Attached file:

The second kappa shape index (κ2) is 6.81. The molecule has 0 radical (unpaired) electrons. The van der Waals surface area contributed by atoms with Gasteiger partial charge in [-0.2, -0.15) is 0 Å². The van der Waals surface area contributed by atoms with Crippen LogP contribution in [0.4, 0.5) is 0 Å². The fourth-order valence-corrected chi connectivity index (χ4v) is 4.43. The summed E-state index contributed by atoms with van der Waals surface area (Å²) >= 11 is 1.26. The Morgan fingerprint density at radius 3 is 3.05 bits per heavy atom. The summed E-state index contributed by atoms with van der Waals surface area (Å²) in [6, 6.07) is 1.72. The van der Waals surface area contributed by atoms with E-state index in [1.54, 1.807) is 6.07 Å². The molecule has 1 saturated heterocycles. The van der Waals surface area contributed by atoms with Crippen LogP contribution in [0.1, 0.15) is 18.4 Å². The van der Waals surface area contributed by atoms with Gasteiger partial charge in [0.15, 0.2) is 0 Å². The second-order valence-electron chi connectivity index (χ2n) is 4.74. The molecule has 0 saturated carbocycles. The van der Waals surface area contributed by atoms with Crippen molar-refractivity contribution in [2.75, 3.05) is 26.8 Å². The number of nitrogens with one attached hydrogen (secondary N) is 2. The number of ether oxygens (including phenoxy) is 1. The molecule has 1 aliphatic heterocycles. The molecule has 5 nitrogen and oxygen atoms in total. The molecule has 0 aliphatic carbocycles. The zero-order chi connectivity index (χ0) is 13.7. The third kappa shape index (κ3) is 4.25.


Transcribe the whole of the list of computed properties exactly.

The second kappa shape index (κ2) is 6.81. The molecule has 0 radical (unpaired) electrons. The van der Waals surface area contributed by atoms with Gasteiger partial charge in [-0.2, -0.15) is 0 Å². The van der Waals surface area contributed by atoms with Crippen LogP contribution in [0.4, 0.5) is 0 Å². The fourth-order valence-corrected chi connectivity index (χ4v) is 4.43. The summed E-state index contributed by atoms with van der Waals surface area (Å²) >= 11 is 1.26. The Morgan fingerprint density at radius 3 is 3.05 bits per heavy atom. The summed E-state index contributed by atoms with van der Waals surface area (Å²) in [6, 6.07) is 1.72. The van der Waals surface area contributed by atoms with E-state index in [1.54, 1.807) is 6.07 Å². The molecule has 1 saturated heterocycles. The van der Waals surface area contributed by atoms with Crippen LogP contribution in [0.1, 0.15) is 18.4 Å². The van der Waals surface area contributed by atoms with Gasteiger partial charge in [0.15, 0.2) is 0 Å². The second-order valence-electron chi connectivity index (χ2n) is 4.74. The molecule has 0 saturated carbocycles. The van der Waals surface area contributed by atoms with Crippen molar-refractivity contribution in [2.75, 3.05) is 26.8 Å². The number of nitrogens with one attached hydrogen (secondary N) is 2. The number of ether oxygens (including phenoxy) is 1. The molecule has 1 aliphatic heterocycles. The molecule has 5 nitrogen and oxygen atoms in total. The molecule has 0 aliphatic carbocycles. The zero-order chi connectivity index (χ0) is 13.7. The third kappa shape index (κ3) is 4.25.